IX. A mellow voice Fitz-Eustace had, The air he chose was wild and sad; Such have I heard, in Scottish land, Rise from the busy harvest band, When falls before the mountaineer, On lowland plains, the ripen'd ear. Now one shrill voice the notes prolong, Now a wild chorus swells the song: Oft have I listen'd, and stood still, As it came soften'd up the hill, And deem'd it the lament of men Who languish'd for their native glen; And thought how sad would be such sound, On Susquehannah's swampy ground, Kentucky's wood-encumber'd brake, Or wild Ontario’s boundless lake, Where heart-sick exiles, in the strain, Recall'd fair Scotland's hills again!


By fits less frequent from the crowd
Was heard the burst of laughter loud;
For still as squire and archer stared
On that dark face and matted beard,

Their glee and game declined.
All gaze at length in silence drear,
Unbroke, save when in comrade's ear
Some yeomen, wondering in his fcar,

Thus whisper'd forth his mind :
“ Saint Mary! saw 'st thou ere such sight?
How pale his cheek, his eye how bright,
Whene'er the firebrand's fickle light

Glances beneath his cowl! Full on our lord he sets his cye; For his best palfray, would not I

Endure that sullen scowl.”

Where shall the lover rest,

Whoin the fates sever
From his true maiden's breast,

Parted for ever?
Where, through groves deep and high,

Sounds the far billow, Where early violets die,

Under the willow.


Eleu loro, &c. Soft shall be his pillow.

There, through the summer day,

Cool streams are laving; There while the tempests sway,

Scarce are boughs waving: There, thy rest shalt thou take,

Parted for ever, Never again to wake,

Never, O never.

VII. But Marmion, as to chase the awe Which thus had quell'd their hearts, who saw The ever-varying firelight show That figure stern and face of wo,

Now calld upon a squire:“ Fitz Eustace, know'st thou not some lay, To speed the lingering night away?

We slumber by the fire.”


Eleu loro, &c. Never, O never.

VIII. “ 80 please you,” thus the youth rejoin'd, « Our choicest minstrel's left behind.

Where shall the traitor rest,

He, the deceiver,
Who could win maiden's breast,

Ruin, and leave her?

In the lost battle,

Borne down by the flying, Where mingles war's rattle

With groans of the dying.

CHORUS. Eleu loro, &c. There shall he be lying.

For either in the tone,
Or something in the palmer's look,
So full upon his conscience strook,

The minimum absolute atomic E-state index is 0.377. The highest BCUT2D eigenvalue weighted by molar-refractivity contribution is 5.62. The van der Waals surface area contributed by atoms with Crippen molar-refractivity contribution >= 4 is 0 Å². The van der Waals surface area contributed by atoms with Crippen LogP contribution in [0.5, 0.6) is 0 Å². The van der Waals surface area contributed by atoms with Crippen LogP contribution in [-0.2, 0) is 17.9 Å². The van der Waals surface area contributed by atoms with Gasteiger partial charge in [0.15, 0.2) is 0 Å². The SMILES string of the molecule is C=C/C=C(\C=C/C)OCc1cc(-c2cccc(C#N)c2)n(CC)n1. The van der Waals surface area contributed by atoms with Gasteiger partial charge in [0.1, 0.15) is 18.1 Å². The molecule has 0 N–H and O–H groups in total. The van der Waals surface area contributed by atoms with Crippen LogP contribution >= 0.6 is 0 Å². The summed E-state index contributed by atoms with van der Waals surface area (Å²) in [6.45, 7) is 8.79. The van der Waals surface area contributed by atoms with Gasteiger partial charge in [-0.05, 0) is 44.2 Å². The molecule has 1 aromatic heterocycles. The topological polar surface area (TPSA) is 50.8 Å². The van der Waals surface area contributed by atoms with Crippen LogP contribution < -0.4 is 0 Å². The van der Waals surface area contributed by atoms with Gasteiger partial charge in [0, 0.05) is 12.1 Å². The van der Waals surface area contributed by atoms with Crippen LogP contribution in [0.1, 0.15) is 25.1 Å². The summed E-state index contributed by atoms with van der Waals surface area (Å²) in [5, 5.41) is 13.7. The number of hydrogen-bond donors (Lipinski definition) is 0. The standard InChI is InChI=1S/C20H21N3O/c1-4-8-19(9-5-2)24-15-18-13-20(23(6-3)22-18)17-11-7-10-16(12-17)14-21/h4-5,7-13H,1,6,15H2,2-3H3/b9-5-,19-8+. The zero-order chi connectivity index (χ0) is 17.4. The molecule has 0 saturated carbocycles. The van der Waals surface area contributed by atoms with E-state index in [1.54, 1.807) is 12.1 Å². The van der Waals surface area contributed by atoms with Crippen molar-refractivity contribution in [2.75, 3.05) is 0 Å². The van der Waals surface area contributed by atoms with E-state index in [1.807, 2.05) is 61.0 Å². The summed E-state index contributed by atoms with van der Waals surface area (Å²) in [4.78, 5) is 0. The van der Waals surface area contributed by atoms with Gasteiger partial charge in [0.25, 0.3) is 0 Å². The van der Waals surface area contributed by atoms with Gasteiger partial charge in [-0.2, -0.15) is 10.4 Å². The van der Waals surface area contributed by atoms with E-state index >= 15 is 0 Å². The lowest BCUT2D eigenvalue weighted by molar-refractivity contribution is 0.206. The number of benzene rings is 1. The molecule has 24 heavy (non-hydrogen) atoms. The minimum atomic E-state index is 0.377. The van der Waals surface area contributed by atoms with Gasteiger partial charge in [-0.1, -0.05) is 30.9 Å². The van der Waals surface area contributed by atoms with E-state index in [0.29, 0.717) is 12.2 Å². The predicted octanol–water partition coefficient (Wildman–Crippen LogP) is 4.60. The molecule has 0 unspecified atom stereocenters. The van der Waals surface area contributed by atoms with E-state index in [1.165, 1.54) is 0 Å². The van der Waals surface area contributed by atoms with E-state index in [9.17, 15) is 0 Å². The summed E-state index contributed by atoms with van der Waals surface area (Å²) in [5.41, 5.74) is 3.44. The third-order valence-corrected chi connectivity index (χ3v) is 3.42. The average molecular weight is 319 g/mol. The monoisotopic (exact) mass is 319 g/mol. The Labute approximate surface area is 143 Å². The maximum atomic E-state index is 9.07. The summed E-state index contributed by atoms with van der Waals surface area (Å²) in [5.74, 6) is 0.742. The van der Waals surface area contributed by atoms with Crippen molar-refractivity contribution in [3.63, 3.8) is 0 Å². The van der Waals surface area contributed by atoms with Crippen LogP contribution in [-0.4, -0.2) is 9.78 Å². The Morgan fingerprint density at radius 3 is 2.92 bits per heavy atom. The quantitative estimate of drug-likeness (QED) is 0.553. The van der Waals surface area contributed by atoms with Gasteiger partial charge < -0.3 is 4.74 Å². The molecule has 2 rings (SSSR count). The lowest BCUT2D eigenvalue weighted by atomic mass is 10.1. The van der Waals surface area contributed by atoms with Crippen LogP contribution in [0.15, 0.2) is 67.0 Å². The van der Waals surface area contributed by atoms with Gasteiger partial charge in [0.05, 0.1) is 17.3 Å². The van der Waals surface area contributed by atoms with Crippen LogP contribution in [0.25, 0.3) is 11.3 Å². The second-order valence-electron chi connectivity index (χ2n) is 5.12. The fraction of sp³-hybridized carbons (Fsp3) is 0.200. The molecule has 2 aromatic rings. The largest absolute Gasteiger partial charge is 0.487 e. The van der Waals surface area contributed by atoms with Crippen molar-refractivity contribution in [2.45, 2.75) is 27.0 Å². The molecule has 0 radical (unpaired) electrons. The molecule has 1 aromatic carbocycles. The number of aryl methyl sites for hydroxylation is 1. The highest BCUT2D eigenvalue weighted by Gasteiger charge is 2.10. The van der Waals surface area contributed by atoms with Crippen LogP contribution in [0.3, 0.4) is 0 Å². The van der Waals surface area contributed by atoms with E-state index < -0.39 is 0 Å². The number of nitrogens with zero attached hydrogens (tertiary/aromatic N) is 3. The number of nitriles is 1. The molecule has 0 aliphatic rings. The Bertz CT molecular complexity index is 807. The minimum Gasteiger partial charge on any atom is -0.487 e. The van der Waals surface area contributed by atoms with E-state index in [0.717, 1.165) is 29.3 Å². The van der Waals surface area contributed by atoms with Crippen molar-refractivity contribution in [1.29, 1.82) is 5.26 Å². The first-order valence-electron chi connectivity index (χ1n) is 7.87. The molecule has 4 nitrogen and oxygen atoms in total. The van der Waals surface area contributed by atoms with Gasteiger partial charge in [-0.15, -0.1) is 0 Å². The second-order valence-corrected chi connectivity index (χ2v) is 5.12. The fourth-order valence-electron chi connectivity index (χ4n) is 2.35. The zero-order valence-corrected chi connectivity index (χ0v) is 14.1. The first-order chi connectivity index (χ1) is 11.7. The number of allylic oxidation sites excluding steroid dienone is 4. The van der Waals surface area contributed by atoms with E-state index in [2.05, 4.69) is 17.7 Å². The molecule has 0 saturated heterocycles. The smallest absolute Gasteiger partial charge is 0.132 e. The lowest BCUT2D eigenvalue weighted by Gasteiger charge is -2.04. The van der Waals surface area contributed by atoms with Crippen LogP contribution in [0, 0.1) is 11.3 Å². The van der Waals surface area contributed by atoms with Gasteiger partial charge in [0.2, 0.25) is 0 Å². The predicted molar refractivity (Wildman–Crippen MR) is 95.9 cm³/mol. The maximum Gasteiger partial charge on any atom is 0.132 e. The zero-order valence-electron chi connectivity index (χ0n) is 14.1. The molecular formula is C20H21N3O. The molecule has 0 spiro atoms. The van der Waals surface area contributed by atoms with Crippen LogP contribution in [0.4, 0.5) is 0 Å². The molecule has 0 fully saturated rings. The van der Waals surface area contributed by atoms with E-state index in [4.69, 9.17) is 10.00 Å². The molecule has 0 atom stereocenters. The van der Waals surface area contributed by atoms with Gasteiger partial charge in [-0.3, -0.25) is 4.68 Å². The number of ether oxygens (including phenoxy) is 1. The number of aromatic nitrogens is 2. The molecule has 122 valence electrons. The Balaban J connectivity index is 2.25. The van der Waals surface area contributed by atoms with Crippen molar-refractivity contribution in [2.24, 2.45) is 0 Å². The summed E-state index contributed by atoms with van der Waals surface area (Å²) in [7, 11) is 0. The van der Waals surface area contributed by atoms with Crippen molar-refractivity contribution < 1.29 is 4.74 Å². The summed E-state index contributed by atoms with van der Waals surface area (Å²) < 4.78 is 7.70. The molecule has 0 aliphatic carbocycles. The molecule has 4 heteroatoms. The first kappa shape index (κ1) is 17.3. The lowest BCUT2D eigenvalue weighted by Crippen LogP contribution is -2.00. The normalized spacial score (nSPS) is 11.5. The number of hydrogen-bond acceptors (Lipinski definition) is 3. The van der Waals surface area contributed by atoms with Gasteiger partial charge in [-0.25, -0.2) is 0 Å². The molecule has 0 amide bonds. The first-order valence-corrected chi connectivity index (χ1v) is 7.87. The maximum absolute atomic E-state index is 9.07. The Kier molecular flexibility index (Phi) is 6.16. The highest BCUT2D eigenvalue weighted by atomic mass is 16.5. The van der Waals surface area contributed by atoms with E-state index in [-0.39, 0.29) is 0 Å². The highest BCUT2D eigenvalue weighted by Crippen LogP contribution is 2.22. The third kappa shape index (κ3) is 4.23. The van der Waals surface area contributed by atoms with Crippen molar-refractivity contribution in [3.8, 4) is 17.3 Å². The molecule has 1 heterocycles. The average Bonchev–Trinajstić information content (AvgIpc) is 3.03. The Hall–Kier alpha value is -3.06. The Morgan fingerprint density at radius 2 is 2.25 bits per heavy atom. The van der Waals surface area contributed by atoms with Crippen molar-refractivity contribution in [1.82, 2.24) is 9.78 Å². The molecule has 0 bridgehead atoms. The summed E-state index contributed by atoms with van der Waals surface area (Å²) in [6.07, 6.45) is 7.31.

That answer he found none.
Thus oft it haps, that when within
They shrink at sense of secret sin,

A feather daunts the brave, A fool's wise speech confounds the wise, And proudest princes veil their eyes

Before their meanest slave.

Her wing shall the eagle flap

O'er the false-hearted, His warm blood the wolf shall lap,

Ere life be parted. Shame and dishonour sit

By his grave ever ; Blessing shall hallow it,

Never, 0 never.


Eleu loro, &c. Never, 0 never.

It ceased, the melancholy sound,
And silence sunk on all around.
The air was sad; but sadder still

It fell on Marmion's ear,
And plain'd as if disgrace and ill,

And shameful death were near.
He drew his mantle past his face,

Between it and the band,
And rested with his head a space,

Reclining on his hand.
His thoughts I scan not; but I ween,
That, could their import have been seen,
The meanest groom in all the hall,
That e'er tied courser to a stall,
Would scarce have wish'd to be their prey,
For Lutterward and Fontenaye.

XV. Well might he falter !—by his aid Was Constance Beverly betray'd; Not that he augur'd of the doom, Which on the living closed the tomb: But, tired to hear the desperate maid Threaten by turns, beseech, upbraid: And wroth, because, in wild despair, She practised on the life of Clare; Its fugitive the church he gave, Though not a victim, but a slave ; And deem'd restraint in convent strange Would hide her wrongs and her revenge. Himself, proud Henry's favourite peer, Held Romish thunders idle fear; Secure his pardon he might hold, For some slight mulct of penance gold. Thus judging, he gave secret way, When the stern priests surprised their prey ; His train but deem'd the favourite page Was left behind, to spare his age; Or other is they decm'd, none dared To mutter what he thought and heard : Wo to the vassal, who durst pry Into Lord Marmion's privacy!

XIII. High minds, of oative pride and force, Most deeply feel thy pangs, Remorse! Fear, for their scourge, mean villains haveThou art the torturer of the brave! Yet fatal strength they boast, to steel Their minds to bear the wounds they feel. E'en while they writhe beneath the smart Of civil conflict in the heart. For soon Lord Marmion raised his head, And, smiling, to Fitz-Eustace said,

“Is it not strange, that, as ye sung, Seem'd in mine ear a death-peal rung, Such as in nunneries they toll For some departing sister's soul?

Say, what may this portend !"Then first the palmer silence broke (The livelong day he had not spoke,)

« The death of a dear friend."

XVI. His conscience slept-be deem'd her well, And safe secured in distant cell; But, waken’d by her favourite Jay, And that strange palmer's boding say, That fell so ominous and drear, Full on the object of his fear, To aid remorse's venom'd throes, Dark tales of convent vengeance rose ; And Constance, late betray'd and scorn'd All lovely on his soul return'd; Lovely as when, at treacherous call, She left her convent's peaceful wall, Crimson'd with shame, with terror muta, Dreading alike escape, pursuit, Till love, victorious o'er alarms, Hid fears and blushes in his arms.